Winter Tomato and Onion Salad

Once temperatures drop to a winter chill, iceberg and other lettuces leave me cold. I prefer salads made with more substantial and assertively flavored greens like arugula, spinach and escarole.

The comfort of chunky salads also has great appeal when the weather is brisk. Try combining raw vegetables like sweet bell peppers and whole small tomatoes with roasted ones such as sweet potatoes, carrots, asparagus and broccoli.

In winter, I also find plum tomatoes preferable to most other kinds. Their meaty flesh is always firm, and if you let them sit until they turn a rich, dark red, which takes several days, you will be rewarded with plum tomatoes that taste much better. Interestingly, doing this also means you’ll get more lycopene - a health-enhancing carotenoid that helps make tomatoes red – in every bite.

Raw onions make another good addition to winter salads, and they're a smart choice during flu season thanks to their antibacterial benefits. Soaking slices in cold water makes raw onions more palatable, but can take an hour or more. Instead, I find that plunging them into boiling water for one minute has the same flavor-taming effect, while leaving the onions pleasantly tender-crisp.

In Lecce, a city in south-western Italy, I enjoyed an antipasto of tomato wedges and raw onions combined with capers and olives. Here, instead of the tasteless tomatoes currently available, I use my kitchen-ripened plum tomatoes, cutting them into thick rounds. A red Spanish onion provides just the right zing—a yellow one is too harsh, while a sweeter variety lacks the necessary pungency.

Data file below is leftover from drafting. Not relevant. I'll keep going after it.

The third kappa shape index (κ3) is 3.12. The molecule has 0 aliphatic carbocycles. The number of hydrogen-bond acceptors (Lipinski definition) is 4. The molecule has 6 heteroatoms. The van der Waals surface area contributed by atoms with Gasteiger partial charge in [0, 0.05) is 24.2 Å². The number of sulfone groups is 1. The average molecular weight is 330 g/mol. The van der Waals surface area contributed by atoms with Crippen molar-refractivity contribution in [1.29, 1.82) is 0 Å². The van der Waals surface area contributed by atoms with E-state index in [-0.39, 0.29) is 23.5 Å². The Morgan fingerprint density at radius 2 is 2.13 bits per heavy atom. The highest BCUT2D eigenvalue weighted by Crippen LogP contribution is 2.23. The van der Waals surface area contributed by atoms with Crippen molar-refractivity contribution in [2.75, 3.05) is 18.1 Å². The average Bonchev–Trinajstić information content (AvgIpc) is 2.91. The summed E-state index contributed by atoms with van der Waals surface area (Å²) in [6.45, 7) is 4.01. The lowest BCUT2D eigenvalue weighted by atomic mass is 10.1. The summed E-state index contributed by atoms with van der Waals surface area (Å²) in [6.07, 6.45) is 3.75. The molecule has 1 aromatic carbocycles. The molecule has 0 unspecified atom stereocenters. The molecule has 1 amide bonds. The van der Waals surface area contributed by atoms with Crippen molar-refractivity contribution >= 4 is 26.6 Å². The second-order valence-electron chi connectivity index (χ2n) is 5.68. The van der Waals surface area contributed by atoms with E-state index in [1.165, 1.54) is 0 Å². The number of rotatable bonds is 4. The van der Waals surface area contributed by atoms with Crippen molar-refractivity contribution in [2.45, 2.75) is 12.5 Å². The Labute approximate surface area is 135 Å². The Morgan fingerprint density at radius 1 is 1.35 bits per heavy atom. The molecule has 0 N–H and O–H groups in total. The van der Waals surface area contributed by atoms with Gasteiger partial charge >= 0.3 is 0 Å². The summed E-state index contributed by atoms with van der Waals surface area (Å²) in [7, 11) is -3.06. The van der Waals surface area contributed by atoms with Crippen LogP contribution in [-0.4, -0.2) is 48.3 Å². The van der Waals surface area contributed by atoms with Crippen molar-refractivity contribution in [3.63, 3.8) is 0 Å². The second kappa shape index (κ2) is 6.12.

In Italy, capers packed in salt are as common as those pickled in vinegar. If you can find them, their sharper tang is ideal. Kalamata olives are Greek, but they add the kind of bold flavor you want to perk up a winter meal.

Winter Tomato and Onion Salad - Makes 8 (1/2 cup) servings.

2 Tbsp. small capers

Water

3/4 tsp. salt

1/2 red Spanish onion, cut crosswise into 1/4-inch slices

4 large plum tomatoes

1 Tbsp. fresh or 1 tsp. dried oregano, optional

2 Tbsp. extra virgin olive oil

4 pitted Kalamata or Alphonse olives

Salt and freshly ground black pepper, to taste

If using salted capers, soak them in 1/2 cup cold water for 20 minutes. Drain, rinse, and use a paper towel to pat the capers dry. If using pickled capers, just rinse and pat dry.

In a medium saucepan, bring 4 cups water to a boil. Add salt and the onions. Reduce the heat and simmer until the onions are flexible but still al dente, about 1 minute. Drain in a colander, then pat dry on paper toweling and place the onions in a medium mixing bowl.

Trim off the stem and tip ends of the tomatoes, and cut them crosswise into 1/2-inch slices, then add the tomatoes to the onions. Add the capers, oregano, if using, and olive oil. Cut the olives lengthwise into strips and add them to the salad. Using a fork, toss to combine. Season to taste with salt and pepper. Cover with plastic wrap and set the salad aside for 20 to 30 minutes to marinate and let its flavors meld. Serve at room temperature.

Per serving: 44 calories, 4 g total fat (0 g saturated fat), 3 g carbohydrate, 0 g protein, 1g dietary fiber, 308 mg sodium.

The Author:

“Something Different” is written by Dana Jacobi, author of 12 Best Foods Cookbook and contributor to AICR’s New American Plate Cookbook: Recipes for a Healthy Weight and a Healthy Life.

The American Institute for Cancer Research (AICR) is the cancer charity that fosters research on the relationship of nutrition, physical activity and weight management to cancer risk, interprets the scientific literature and educates the public about the results. It has contributed more than $86 million for innovative research conducted at universities, hospitals and research centers across the country. AICR has published two landmark reports that interpret the accumulated research in the field, and is committed to a process of continuous review. AICR also provides a wide range of educational programs to help millions of Americans learn to make dietary changes for lower cancer risk. Its award-winning New American Plate program is presented in brochures, seminars and on its website, www.aicr.org. AICR is a member of the World Cancer Research Fund International.

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